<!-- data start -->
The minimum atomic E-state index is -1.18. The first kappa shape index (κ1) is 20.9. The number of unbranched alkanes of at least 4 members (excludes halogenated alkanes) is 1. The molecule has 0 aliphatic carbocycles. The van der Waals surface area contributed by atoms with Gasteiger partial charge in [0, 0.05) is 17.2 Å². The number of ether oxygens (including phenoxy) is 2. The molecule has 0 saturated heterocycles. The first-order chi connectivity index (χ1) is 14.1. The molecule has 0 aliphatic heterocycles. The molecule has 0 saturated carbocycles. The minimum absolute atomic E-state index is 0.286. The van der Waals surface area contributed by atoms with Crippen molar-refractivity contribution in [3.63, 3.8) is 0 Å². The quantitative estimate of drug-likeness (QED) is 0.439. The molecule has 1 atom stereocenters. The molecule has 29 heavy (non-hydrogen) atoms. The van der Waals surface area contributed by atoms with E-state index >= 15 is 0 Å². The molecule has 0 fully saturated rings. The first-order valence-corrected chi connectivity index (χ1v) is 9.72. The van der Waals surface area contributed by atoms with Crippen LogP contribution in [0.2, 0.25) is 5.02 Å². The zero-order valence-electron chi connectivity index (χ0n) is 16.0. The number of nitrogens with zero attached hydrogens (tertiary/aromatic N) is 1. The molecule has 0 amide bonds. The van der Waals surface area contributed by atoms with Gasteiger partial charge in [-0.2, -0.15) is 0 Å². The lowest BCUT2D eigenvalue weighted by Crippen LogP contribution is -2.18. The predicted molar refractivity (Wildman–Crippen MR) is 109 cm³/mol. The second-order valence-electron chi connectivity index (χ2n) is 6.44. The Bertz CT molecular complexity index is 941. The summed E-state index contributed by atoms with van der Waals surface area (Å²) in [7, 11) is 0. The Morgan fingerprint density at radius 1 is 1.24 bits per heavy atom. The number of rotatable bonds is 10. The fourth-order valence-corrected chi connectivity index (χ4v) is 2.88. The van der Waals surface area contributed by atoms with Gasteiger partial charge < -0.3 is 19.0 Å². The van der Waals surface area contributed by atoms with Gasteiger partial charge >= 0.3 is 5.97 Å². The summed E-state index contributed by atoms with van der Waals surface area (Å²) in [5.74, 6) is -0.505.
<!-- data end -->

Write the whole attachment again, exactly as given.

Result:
The minimum atomic E-state index is -1.18. The first kappa shape index (κ1) is 20.9. The number of unbranched alkanes of at least 4 members (excludes halogenated alkanes) is 1. The molecule has 0 aliphatic carbocycles. The van der Waals surface area contributed by atoms with Gasteiger partial charge in [0, 0.05) is 17.2 Å². The number of ether oxygens (including phenoxy) is 2. The molecule has 0 saturated heterocycles. The first-order chi connectivity index (χ1) is 14.1. The molecule has 0 aliphatic heterocycles. The molecule has 0 saturated carbocycles. The minimum absolute atomic E-state index is 0.286. The van der Waals surface area contributed by atoms with Crippen molar-refractivity contribution in [3.63, 3.8) is 0 Å². The quantitative estimate of drug-likeness (QED) is 0.439. The molecule has 1 atom stereocenters. The molecule has 29 heavy (non-hydrogen) atoms. The van der Waals surface area contributed by atoms with E-state index >= 15 is 0 Å². The molecule has 0 fully saturated rings. The first-order valence-corrected chi connectivity index (χ1v) is 9.72. The van der Waals surface area contributed by atoms with Crippen LogP contribution in [0.2, 0.25) is 5.02 Å². The zero-order valence-electron chi connectivity index (χ0n) is 16.0. The number of nitrogens with zero attached hydrogens (tertiary/aromatic N) is 1. The molecule has 0 amide bonds. The van der Waals surface area contributed by atoms with Gasteiger partial charge in [-0.2, -0.15) is 0 Å². The lowest BCUT2D eigenvalue weighted by Crippen LogP contribution is -2.18. The predicted molar refractivity (Wildman–Crippen MR) is 109 cm³/mol. The second-order valence-electron chi connectivity index (χ2n) is 6.44. The Bertz CT molecular complexity index is 941. The summed E-state index contributed by atoms with van der Waals surface area (Å²) in [7, 11) is 0. The Morgan fingerprint density at radius 1 is 1.24 bits per heavy atom. The number of rotatable bonds is 10. The fourth-order valence-corrected chi connectivity index (χ4v) is 2.88. The van der Waals surface area contributed by atoms with Gasteiger partial charge < -0.3 is 19.0 Å². The van der Waals surface area contributed by atoms with Gasteiger partial charge >= 0.3 is 5.97 Å². The summed E-state index contributed by atoms with van der Waals surface area (Å²) in [5.74, 6) is -0.505.